December 3, 2012

Wakeboarder Jeff McKee: TransWorld Pro Spotlight

Words: Shawn Perry Photos:Bryan Soderlind

Jeff McKee just wants to have fun. Now, that may seem like a real carefree ethos to live by, but believe it or not, McKee has an extensive, strategic plan to ensure he has fun for the rest of his life. Sound ridiculous? Well, in some ways it is, but if you think about it, he’s actually spot on. After all, every goal-driven person sets his sights on something. For some, it’s monetary success. For others, family is their focus. Regardless of their motivation, they all have a plan. So why shouldn’t a free-loving, enjoy-life’s-little-pleasures guy like McKee have a game plan for a lifetime of good times? Taking it as it comes is one thing, but McKee’s mantra is a little more vigilant. He’s working hard for his fun. In order to keep up a lifestyle as good as a pro wakeboarder residing in Winter Park, Florida, McKee must remain one step ahead of the pack, constantly staying at the forefront of what’s cool. As a result, sitting down with a guy like McKee can be a real eye-opener. His outlook on the sport is different from most, but his approach to life in general is even more original.

For this interview, how about we skip the “how you got into riding” and all that. For sure. I’m saving that for my autobiography anyway.

That said, your professional career has been pretty unique. How have you approached it? Well, the fun part for me is that it has always been more than just wakeboarding. I was always doing articles for the magazines and being involved with companies like Slingshot a bunch too. They are almost like distractions in a sense, and that keeps my riding fresh. When it’s time for me to actually hit the water, I can finally clear my head of deadlines and genius marketing ideas and just focus on the moves.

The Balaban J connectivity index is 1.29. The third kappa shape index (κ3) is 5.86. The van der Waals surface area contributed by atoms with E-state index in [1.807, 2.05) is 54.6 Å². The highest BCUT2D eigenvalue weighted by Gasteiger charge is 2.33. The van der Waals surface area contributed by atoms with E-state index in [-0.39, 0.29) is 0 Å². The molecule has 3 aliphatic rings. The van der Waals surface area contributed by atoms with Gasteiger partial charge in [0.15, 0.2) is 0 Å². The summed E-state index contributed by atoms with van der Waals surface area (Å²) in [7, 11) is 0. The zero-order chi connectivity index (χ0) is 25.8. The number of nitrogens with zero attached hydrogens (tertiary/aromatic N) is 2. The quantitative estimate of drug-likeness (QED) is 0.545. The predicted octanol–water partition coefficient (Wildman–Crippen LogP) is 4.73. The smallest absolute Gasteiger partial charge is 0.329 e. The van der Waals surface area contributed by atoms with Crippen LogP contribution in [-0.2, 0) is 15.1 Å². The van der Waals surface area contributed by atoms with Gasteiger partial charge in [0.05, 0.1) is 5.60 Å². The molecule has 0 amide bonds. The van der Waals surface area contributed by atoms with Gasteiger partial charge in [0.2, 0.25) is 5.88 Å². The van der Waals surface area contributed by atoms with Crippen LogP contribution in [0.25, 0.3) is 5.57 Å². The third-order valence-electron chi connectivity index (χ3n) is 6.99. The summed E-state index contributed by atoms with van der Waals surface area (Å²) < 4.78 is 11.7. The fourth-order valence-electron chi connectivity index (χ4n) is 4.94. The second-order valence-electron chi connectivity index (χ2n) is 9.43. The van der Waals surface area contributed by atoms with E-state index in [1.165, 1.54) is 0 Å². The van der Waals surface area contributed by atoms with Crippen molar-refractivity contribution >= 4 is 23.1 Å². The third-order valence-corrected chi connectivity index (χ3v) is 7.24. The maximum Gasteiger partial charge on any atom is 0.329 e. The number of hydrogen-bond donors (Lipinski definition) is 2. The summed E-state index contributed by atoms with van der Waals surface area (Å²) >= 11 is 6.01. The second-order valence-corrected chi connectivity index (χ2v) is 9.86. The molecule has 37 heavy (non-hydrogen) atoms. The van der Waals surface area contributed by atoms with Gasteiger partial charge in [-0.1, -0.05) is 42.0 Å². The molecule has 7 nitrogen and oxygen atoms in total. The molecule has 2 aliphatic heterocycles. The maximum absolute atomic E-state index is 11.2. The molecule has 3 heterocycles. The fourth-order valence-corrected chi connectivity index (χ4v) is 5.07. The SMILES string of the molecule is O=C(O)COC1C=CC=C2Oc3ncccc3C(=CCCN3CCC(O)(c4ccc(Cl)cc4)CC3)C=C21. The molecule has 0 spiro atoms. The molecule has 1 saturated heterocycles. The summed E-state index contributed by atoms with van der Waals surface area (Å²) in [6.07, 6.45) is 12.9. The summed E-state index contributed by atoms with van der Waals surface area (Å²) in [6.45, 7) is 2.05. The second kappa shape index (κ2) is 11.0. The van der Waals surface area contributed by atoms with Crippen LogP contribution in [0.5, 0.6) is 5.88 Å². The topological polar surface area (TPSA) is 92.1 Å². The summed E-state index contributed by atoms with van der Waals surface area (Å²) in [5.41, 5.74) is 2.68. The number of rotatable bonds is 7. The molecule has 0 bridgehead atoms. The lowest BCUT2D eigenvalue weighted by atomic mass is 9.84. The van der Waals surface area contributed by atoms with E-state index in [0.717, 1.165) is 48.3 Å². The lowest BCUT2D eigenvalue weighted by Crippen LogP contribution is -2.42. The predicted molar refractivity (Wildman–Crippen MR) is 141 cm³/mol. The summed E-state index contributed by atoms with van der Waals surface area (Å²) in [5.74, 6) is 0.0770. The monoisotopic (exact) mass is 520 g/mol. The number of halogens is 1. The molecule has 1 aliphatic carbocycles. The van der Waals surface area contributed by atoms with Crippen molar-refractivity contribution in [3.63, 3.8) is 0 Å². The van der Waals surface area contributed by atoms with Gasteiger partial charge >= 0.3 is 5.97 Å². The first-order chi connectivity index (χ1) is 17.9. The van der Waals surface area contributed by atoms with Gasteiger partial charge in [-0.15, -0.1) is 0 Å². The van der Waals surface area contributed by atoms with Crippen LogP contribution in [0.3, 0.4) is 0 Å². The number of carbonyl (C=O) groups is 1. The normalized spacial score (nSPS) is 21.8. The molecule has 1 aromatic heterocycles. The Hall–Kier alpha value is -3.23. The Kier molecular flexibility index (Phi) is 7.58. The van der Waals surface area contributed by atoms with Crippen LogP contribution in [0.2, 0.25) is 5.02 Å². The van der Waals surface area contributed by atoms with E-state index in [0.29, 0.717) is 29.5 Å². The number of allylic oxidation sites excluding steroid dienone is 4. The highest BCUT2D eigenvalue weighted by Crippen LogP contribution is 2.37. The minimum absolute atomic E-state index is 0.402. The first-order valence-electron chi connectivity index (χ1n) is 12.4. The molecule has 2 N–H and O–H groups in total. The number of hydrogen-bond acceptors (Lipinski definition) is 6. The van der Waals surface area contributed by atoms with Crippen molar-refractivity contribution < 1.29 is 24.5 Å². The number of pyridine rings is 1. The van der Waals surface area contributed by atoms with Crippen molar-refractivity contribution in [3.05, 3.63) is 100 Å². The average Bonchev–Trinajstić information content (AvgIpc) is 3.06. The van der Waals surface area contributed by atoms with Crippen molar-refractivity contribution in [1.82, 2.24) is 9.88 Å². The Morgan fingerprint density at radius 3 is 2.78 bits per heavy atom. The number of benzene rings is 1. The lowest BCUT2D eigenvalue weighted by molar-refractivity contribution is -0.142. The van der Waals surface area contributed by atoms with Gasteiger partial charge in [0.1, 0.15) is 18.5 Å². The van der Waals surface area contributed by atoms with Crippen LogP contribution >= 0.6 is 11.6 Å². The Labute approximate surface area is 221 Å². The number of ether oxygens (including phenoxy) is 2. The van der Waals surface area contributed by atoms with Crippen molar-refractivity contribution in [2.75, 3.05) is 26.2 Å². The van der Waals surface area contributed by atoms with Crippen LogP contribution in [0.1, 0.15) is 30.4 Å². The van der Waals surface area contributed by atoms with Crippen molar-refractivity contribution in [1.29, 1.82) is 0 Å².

There are a lot of facets to wakeboarding for you beyond riding, then. Yeah, I’ve always tried to think beyond being just a rider. I mean, there are a million wakeboarders, and they can all do every single trick, so if you don’t have something to offer off the water, you become very disposable. It’s almost not even about the tricks as much as it is about the personality or being some sort of standout character in wakeboarding. Personally, I’m not going to be the technical guy who does every spin and flip, but I want to be known for the things I do and be the best at doing them.


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